Another winter storm strands dozens of drivers
Thursday, Jan 02, 2014 11:53 am
A flash freeze and intense winds wreaked havoc on Highway 2 between Airdrie and Didsbury on Dec. 27, stranding as many as 70 vehicles.
Wind gusts up to 90 km/h whipped snow across the roads, creating near zero visibility for motorists. The Airdrie RCMP received 15 calls for service during the height of the storm between 8 p.m. and midnight, according to Airdrie Integrated Traffic Unit (ITU) Cpl. Darrin Turnbull.
“Eight of the calls were for people who were stranded and seven were for actual motor vehicle collisions,” said Turnbull.
“Thankfully, none of the collisions resulted in injuries, we’re lucky for that.”
Turnbull estimates that anywhere between 50 and 70 vehicles were stranded on the side of Highway 2 and other rural highways near Airdrie.
“The roads weren’t impassable, but because the temperature dropped off so quickly, it got very slippery and the blowing snow made visibility the biggest issue,” he said.
One Airdrie resident whose two daughters were caught in the storm, called it a parents’ worst nightmare.
“Two daughters in separate vehicles, driving on Deerfoot in the middle of white-out blizzard and hubby holding a phone to both ears with panicked girls on the end of each line, trying to help guide them home,” said Heather Bastarache Doyle.
(It’s a) parents dream, to have both girls home safe and sound where they belong.”
Not all motorists were fortunate enough to have a navigator on the other end of a phone line, and many had to be pulled off the road by either RCMP or the Rocky View Fire Department.
The Balzac fire station took in more than 20 people whose cars had become stuck, or who had pulled over because of lack of visibility. The fire department escorted the vehicles into the station with the use of spotlights, and some motorists were taken back to the station in fire trucks.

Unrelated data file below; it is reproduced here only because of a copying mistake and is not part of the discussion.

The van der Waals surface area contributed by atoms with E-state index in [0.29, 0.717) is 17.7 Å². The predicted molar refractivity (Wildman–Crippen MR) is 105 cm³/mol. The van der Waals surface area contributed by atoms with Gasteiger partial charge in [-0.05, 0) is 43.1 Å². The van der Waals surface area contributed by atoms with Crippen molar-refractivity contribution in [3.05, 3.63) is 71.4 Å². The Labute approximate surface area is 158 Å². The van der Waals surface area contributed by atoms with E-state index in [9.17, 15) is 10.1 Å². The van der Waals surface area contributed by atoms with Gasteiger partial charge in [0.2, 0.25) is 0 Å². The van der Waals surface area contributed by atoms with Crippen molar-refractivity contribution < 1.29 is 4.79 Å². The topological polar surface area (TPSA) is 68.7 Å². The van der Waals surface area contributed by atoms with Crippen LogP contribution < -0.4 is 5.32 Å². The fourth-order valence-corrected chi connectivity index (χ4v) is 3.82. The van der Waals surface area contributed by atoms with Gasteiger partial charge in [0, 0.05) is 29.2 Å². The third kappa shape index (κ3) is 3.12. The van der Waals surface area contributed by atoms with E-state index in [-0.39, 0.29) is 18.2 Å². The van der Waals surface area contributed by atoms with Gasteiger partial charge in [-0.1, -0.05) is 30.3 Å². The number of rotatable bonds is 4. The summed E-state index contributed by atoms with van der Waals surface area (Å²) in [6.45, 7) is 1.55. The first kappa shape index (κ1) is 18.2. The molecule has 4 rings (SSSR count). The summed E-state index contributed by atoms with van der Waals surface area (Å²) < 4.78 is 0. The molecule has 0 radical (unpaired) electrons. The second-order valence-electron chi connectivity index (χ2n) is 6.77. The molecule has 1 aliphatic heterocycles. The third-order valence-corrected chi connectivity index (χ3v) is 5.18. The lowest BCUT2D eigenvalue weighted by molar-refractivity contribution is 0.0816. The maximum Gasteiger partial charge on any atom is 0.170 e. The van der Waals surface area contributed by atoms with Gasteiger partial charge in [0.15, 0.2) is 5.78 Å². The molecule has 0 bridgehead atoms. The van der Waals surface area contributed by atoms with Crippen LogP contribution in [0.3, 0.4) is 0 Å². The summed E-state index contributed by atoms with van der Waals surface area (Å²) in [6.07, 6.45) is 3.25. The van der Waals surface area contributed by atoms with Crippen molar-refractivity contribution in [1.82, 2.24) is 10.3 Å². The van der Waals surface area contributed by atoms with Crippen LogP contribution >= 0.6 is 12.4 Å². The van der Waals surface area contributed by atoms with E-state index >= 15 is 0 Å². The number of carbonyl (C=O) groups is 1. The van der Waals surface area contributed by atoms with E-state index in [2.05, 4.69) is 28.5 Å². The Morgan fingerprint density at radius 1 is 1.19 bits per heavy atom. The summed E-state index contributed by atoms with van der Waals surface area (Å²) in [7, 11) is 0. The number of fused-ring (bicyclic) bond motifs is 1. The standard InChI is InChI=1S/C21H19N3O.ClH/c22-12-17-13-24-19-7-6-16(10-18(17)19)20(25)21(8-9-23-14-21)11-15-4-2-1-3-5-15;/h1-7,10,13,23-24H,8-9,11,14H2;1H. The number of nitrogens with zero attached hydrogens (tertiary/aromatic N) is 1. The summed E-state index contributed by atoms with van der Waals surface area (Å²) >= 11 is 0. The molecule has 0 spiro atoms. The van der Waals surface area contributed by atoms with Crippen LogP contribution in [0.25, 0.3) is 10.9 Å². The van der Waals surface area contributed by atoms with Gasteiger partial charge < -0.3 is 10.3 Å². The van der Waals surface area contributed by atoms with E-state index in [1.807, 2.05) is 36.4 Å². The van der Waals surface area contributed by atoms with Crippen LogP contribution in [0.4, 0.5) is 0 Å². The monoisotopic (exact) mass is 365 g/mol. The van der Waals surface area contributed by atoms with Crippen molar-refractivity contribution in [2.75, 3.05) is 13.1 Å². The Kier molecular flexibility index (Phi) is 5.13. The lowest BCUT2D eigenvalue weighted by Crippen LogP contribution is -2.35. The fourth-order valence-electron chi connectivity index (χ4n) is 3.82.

“Our fire station in Balzac is manned 24 hours a day and our prime focus is public safety,” said Dax Huba, District Chief with Rocky View Fire Department. “It was not safe for people to be out on the roads or to be outside of their vehicles, it was just way too cold and windy.”
The fire station is equipped to take in those in need for up to five hours or overnight without having to put together a full emergency relief station.
“We have the ability to be an immediate shelter where we have washrooms, common areas for people to sit, and we can provide them with hot chocolate or tea and make sure they’re comfortable,” said Huba.
The weather eased significantly at 2 a.m., according to Huba, and anyone who felt comfortable enough to drive was sent on their way.
Vehicles that had been left stranded on the sides of the road were marked with police caution tape to signify that the vehicle had been checked and there were no motorists inside.
Turnbull commended the work of all those involved in assisting motorists throughout the storm.
“All officers and firefighters deserve recognition for their work,” said Turnbull.
“It’s risky for all of us to be out there and we have to deal with the weather conditions as well and I’m proud of the work we did.”